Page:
San Jose leaders call for unity, healing following Dallas police shooting

SAN JOSE, Calif. (KGO) -- As people gathered in Dallas to honor the slain police officers, community leaders in San Jose came together to call for unity and healing at an event also attended by the city's police chief on Tuesday.

Those in attendance were from all walks of life. From church pastors, community activists to the police chief, they all met in downtown San Jose to start a very open and honest conversation.

Inside the African American Community Service Agency was a gathering of community leaders who pray that San Jose's best days are yet to come. "We need to stop talking about what we're going to change and we need to do something about it. We're going to get it done this time, and we're going to make sure it happens," San Jose resident Shaundra Lopez-Brooks said.

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Lopez-Brooks was among those who took to the podium Tuesday afternoon calling for change in the wake of what's happened in recent weeks on the national stage. "We're not anti-police, we're anti-injustice. We want something to happen. We want people to be held accountable," she said.

She's worried about the country her young son, Kasiah, is growing up in. "I'm scared for my life and I'm scared for my family if they're going to one day not come home," he said.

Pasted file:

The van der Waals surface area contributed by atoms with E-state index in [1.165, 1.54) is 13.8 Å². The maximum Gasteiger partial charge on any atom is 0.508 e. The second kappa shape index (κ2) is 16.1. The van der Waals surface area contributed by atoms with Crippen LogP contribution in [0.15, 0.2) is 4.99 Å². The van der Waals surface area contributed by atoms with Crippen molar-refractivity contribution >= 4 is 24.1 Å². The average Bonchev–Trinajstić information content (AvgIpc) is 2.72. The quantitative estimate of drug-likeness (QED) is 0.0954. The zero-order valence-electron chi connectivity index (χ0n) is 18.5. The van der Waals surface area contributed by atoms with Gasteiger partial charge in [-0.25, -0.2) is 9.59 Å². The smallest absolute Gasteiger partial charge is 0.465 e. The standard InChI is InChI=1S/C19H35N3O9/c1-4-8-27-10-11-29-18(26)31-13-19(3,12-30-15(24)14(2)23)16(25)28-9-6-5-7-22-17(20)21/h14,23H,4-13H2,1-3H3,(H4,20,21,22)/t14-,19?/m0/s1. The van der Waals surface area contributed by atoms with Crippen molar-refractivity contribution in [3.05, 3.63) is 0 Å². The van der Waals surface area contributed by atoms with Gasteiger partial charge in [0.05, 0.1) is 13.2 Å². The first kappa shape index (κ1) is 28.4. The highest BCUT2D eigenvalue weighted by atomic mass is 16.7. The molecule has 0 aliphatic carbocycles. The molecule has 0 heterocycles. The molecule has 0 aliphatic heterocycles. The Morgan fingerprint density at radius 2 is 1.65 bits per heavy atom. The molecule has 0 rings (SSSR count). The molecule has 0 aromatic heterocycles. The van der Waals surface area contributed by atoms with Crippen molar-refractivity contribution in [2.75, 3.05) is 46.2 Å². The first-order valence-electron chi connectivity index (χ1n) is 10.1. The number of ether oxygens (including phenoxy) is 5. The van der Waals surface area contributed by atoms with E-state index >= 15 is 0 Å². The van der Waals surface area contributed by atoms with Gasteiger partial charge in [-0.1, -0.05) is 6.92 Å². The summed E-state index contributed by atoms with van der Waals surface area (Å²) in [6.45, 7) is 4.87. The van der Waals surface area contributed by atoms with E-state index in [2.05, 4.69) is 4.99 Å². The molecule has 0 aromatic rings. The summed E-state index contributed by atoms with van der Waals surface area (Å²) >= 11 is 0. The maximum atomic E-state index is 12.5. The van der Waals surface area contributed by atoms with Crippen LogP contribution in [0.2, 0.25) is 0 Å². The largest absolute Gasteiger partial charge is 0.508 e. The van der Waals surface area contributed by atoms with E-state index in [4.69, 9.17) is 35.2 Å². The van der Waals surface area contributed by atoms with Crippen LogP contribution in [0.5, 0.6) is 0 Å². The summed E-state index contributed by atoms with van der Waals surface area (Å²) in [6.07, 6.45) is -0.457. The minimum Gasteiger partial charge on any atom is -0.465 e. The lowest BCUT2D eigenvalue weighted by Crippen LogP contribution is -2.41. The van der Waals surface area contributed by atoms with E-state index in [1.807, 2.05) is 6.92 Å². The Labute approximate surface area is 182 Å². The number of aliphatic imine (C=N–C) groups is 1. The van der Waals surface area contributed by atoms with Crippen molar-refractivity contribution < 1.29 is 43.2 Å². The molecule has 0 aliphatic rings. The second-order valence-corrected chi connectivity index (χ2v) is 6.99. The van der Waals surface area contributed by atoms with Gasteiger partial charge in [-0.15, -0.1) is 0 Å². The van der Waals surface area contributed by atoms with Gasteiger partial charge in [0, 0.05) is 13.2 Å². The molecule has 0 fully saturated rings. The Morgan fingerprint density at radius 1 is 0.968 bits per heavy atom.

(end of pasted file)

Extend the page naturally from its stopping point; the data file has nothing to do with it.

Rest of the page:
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That fear, along with the desire to discuss solutions, is what brought them all together. "We're doing quarterly de-escalation training, we're bringing in procedural justice to the department. We're bringing bias-based policing to the department," San Jose Police Department Chief Eddie Garcia said.

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Since the start of the year, San Jose police have handled 2,067 calls where weapons were involved. "It's important for us to have difficult conversations at community meetings, and talk to the community about what their fears are," Garcia said.

A community forum is planned for Thursday evening at the Mexican Heritage Center in Alum Rock. "If you look at civil rights over the last 40, 50 years in this country, things are better, but they're not nearly as good as they possibly could be," African American Community Service Agency Walter Wilson said.

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